A woman sitting on a boat writing on a piece of paper

Palaeoenvironments

The Palaeoenvironments Group specialise in environmental reconstruction on times scales that range from thousands to millions of years.

science Research area

About

The Palaeoenvironments Group is a collection of research scientists that specialise in environmental reconstruction on times scales that range from thousands to millions of years for both marine and terrestrial environments. These reconstructions extend the record of climate behaviour and variability beyond those observed in the modern, and provide insights on processes (e.g., the response of ice-sheets) that act on longer timescales.

We investigate cave precipitates, lake sediments, corals and reef sediments, marine sediments and ice cores to construct records of past environmental change. These records are invaluable for providing context for recent environmental change, as well as providing crucial data for ground-truthing climate models.

Currently projects include past changes in sea level, ocean temperature and carbonate chemistry, Antarctic climate, and Australian dust. We use a diverse range of proxies and have we have an array of (in house) cutting edge laboratories in which to make the measurements.

Projects

Project summary
Water resource management is one of the greatest challenges facing sustainable agriculture and urban populations across southern Australia. Key players driving catastrophic droughts in southern Australia are the tropical Indian Ocean Dipole and polar Southern Annual Mode climate systems,...

Atmospheric dust plumes can affect global climate, but the impact of Australian dust on climate is poorly known even though it is a major dust source. This project will study the magnetism of dust deposits in marine sediments to understand how Australian dust influences climate in order to better predict the...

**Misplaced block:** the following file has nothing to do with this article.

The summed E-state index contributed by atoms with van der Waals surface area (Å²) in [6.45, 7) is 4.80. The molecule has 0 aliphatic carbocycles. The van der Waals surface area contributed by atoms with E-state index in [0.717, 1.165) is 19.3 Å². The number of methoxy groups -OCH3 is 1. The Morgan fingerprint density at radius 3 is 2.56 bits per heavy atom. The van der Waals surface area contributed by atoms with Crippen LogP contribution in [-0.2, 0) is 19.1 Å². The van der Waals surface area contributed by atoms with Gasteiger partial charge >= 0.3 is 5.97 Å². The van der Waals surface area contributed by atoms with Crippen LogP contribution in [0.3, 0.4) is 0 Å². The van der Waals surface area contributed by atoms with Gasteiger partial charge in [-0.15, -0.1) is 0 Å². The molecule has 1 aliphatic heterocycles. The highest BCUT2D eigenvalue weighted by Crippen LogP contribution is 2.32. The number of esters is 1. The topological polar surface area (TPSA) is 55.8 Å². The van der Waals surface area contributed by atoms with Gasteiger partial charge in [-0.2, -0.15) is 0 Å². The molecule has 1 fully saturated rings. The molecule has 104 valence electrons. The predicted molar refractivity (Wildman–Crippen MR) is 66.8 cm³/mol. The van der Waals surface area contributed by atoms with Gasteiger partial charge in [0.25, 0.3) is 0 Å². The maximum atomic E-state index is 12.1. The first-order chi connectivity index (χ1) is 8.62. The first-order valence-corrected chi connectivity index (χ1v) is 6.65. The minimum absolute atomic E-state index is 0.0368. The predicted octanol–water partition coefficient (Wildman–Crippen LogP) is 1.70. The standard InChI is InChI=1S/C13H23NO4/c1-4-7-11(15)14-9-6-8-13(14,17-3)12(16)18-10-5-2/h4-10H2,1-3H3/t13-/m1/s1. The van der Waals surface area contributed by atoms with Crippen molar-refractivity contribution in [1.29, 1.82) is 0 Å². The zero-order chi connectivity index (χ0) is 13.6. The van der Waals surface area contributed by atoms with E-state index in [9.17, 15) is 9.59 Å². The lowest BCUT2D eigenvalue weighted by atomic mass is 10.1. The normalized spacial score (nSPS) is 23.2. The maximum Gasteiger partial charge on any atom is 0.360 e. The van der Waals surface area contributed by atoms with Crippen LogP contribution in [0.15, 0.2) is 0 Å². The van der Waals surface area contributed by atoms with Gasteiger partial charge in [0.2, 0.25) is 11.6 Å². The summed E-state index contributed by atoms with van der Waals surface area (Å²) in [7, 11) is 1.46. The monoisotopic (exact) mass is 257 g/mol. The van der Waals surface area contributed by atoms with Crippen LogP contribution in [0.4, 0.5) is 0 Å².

The project aims to reconstruct deep water carbonate ion and nutrient contents at millennial timescales using high sedimentation cores from the Atlantic Ocean.

This research is part of an ARC Linkage project. Read more about it in this news story.
 

Magnetotactic bacteria biomineralise magnetic nanoparticles. They are ubiquitous in aquatic environments, so their inorganic remains (magnetofossils) should give rise to sedimentary palaeomagnetic signals. Ancient magnetofossil identifications were sparse until new techniques recently demonstrated their extensive...

Members

Researcher

Professor Nerilie Abram

Professor of Climate Science
FAA (Fellow of the Australian Academy of Science)

Emeritus Professor

Post-doctoral Fellow

Research Fellow

Honorary Associate Professor

Emeritus Professor

Emeritus Professor

Professor of Marine Carbon Cycle

Dr Xiang Zhao @ anu

Postdoc Fellow

Collaborator

Research Fellow

Research support officer

Palaeomagnetism Laboratory Scientific Officer

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Research Assistant

Research Officer

Student

PhD Candidate

PhD Candidate

PhD Candidate

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PhD Candidate

PhD Candidate

PhD Candidate

PhD Candidate

Visitor and affiliate

Honorary Assoc. Prof. (The Australian National University)
Honorary Professor (University of Queensland)